$20 for one of the best laptops money could buy 20 years ago: is it worth it?

Originally published at: http://boingboing.net/2017/03/13/20-for-one-of-the-best-laptop.html


I’ve wanted some day to pick up (or inherit, I think my dad has one) a G3 Pismo. Couldn’t do much with it obvs, but I think it was the pinnacle of laptop design at the time. And that keyboard… drools


I am wondering, what are these “dos drivers” of which the person in the video speaks? Each DOS app came with its own drivers built in, because DOS itself provided essentially nothing. If the sound card didn’t know how to pretend to be one of the 4-6 common sound cards that a particular game knew about, you were SOL.


I always wonder about the battery/thickness thing, having worked with a ToughBook myself. Perfectly portable, too, in a very specific way

.When working deep in the African bush, with the next power generator about 70km away, no cell phone reception (but an Iridium uplink which could receive text messages free of charge and send text messages for about 0.23€), and a power converter connected to two car batteries and square meters of large super-inefficient solar panels. The Brick, as I called it sometimes, had whipping 11h of working time on one battery in the beginning. Sadly, it’s now hard to get proper batteries, and none of the replacements so far ever came close to this. Regarding portability, it even has a handle!

It’s much fun at any airport security check, BTW.
Always raised eyebrows, and GC/MS swipes at airports which have those are the usual treatment…

BTW, I am still working on one of those sometimes, which now is ten years old.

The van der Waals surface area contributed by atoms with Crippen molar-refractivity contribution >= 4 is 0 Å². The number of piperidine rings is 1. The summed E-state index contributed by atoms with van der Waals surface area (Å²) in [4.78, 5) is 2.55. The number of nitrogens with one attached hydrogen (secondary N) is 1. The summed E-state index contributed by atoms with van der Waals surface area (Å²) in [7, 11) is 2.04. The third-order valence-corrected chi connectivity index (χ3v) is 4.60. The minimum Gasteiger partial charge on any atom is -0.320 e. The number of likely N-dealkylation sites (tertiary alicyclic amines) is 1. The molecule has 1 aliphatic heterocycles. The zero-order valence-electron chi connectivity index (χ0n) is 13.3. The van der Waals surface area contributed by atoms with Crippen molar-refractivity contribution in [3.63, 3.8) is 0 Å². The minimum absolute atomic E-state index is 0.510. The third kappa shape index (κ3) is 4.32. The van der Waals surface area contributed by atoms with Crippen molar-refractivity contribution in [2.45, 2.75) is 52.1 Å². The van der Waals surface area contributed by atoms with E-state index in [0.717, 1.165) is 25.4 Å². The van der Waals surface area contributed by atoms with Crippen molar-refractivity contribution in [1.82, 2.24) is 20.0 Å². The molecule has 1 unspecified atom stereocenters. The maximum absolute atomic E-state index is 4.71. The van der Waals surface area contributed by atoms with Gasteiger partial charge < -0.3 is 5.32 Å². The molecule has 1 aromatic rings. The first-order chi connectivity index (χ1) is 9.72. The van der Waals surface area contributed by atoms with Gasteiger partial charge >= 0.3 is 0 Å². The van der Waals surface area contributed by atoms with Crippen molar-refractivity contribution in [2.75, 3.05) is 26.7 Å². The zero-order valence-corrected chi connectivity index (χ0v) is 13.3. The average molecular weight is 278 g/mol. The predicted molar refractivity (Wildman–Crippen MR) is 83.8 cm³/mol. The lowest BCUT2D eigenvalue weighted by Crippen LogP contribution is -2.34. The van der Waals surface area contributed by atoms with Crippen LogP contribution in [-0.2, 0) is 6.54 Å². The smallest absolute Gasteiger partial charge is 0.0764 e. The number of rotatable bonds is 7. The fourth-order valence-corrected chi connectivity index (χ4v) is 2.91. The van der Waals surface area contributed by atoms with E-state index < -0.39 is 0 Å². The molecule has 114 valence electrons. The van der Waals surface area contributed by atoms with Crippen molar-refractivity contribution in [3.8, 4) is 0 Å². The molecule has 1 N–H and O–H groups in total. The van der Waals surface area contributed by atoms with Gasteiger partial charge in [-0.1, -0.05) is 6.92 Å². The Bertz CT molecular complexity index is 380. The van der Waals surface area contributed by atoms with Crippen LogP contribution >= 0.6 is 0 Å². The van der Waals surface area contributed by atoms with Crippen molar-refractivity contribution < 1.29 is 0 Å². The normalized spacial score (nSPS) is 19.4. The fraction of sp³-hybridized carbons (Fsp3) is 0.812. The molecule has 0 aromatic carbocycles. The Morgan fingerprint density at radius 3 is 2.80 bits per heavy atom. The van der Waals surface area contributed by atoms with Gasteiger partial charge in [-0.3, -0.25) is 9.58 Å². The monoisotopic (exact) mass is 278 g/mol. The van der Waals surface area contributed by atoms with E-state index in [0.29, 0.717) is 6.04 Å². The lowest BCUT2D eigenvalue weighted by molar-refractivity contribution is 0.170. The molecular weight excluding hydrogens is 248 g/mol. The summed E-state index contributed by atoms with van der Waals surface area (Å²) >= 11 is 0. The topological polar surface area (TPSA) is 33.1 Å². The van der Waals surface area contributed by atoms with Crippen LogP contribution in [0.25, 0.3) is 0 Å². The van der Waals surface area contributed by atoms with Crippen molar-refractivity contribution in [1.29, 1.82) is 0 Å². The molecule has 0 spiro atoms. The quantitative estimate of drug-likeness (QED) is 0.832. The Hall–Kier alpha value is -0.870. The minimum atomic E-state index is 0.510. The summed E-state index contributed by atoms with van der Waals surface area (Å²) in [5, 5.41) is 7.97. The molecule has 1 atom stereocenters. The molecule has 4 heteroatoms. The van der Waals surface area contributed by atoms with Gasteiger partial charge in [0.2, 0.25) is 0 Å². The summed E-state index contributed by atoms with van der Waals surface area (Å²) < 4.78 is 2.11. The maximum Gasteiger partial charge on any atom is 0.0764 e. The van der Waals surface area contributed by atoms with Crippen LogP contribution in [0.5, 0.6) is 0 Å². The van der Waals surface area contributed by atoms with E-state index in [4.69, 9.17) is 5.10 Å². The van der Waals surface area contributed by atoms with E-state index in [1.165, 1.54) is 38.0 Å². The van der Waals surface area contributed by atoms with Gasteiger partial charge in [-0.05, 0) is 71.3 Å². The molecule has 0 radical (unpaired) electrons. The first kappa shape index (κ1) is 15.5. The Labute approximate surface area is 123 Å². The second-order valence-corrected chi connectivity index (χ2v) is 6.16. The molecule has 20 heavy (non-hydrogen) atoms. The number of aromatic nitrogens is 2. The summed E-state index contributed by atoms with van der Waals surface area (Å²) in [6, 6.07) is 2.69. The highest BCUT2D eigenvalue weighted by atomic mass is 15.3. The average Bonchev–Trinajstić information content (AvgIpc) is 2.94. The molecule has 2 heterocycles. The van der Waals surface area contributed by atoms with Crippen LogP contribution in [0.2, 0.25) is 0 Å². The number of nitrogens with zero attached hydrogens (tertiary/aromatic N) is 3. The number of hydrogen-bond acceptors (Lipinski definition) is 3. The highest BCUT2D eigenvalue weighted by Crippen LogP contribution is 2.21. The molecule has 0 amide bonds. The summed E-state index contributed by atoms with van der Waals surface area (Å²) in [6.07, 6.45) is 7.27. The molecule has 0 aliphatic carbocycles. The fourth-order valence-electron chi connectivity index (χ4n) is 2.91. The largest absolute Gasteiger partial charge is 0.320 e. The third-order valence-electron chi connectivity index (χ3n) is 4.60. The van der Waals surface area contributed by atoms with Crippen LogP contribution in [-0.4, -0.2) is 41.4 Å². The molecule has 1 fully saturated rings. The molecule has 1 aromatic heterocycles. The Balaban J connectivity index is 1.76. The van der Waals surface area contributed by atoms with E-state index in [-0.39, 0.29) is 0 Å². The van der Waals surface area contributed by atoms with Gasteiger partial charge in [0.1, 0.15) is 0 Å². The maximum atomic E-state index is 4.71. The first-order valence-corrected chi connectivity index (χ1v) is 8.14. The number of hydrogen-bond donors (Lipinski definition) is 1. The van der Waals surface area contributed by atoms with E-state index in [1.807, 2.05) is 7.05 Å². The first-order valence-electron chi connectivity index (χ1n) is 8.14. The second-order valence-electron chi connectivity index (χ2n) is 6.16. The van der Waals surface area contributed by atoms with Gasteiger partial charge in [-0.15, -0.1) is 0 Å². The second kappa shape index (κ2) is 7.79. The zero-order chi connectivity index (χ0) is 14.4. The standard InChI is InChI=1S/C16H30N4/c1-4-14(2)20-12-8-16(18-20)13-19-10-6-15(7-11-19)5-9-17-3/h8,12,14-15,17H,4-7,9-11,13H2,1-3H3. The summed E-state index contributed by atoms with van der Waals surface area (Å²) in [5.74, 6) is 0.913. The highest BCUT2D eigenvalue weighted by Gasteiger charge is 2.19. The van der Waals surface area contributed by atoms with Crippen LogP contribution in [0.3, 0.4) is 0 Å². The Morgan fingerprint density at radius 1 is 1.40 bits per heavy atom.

Memory drivers for that tricky mix of extended/expanded memory?


The refurb charity place here in seattle had a $25 special awhile ago. Not quite that old but I got a Latitude Dsomething.
Only a 32bit processor on it. Happily running mint with an xfce desktop. It plays youtube and tunes for me just fine.


i loved my Thinkpad 600.

the only annoying thing was that it was just short of having enough horsepower to decode and play a DVD in realtime, this being the fashion of the day.

still, i got a lot of work (and play) done on that little machine.

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Nope, EMS/XMS drivers were built into DOS.

The video specifically asks for people to send him sound card drivers for DOS, which I am pretty sure do not exist – this was from an era when your built in made for Windows sound card either emulated a standard DOS sound card for DOS games, or it didn’t.

If it didn’t, then sound in DOS games was impossible unless you ran them in Windows and engaged in jiggery-pokey with the DOS machine settings in Windows. I could be wrong, it’s been a long time, but that’s what I remember.

I can mail you one if you want it. It doesn’t work but I can give you the deets of what went wrong (to do with the power board), and you can still find parts for the things. I never threw it out because I liked it so much as a thing.

I also have a turn-of-the-century ThinkPad T42, same story.

it depends; a lot of cards used a TSR hack to provide MIDI since it was cheaper than proper hardware support. games didn’t tend to require MIDI (though some did, and many had optional support), but it was useful for musicians. wow, i’d forgotten that back then, instrument sounds were stored on the card in a sample table! music would actually sound totally different on different cards, since the card was a rudimentary synthesizer, and the game would just tell the card “play Grand Piano at 440Hz for 0.5 seconds”.

i’m pretty sure that certain really low-end knock-off cards did require TSRs to trick apps into thinking they were actually the name-brand, but i’m not sure.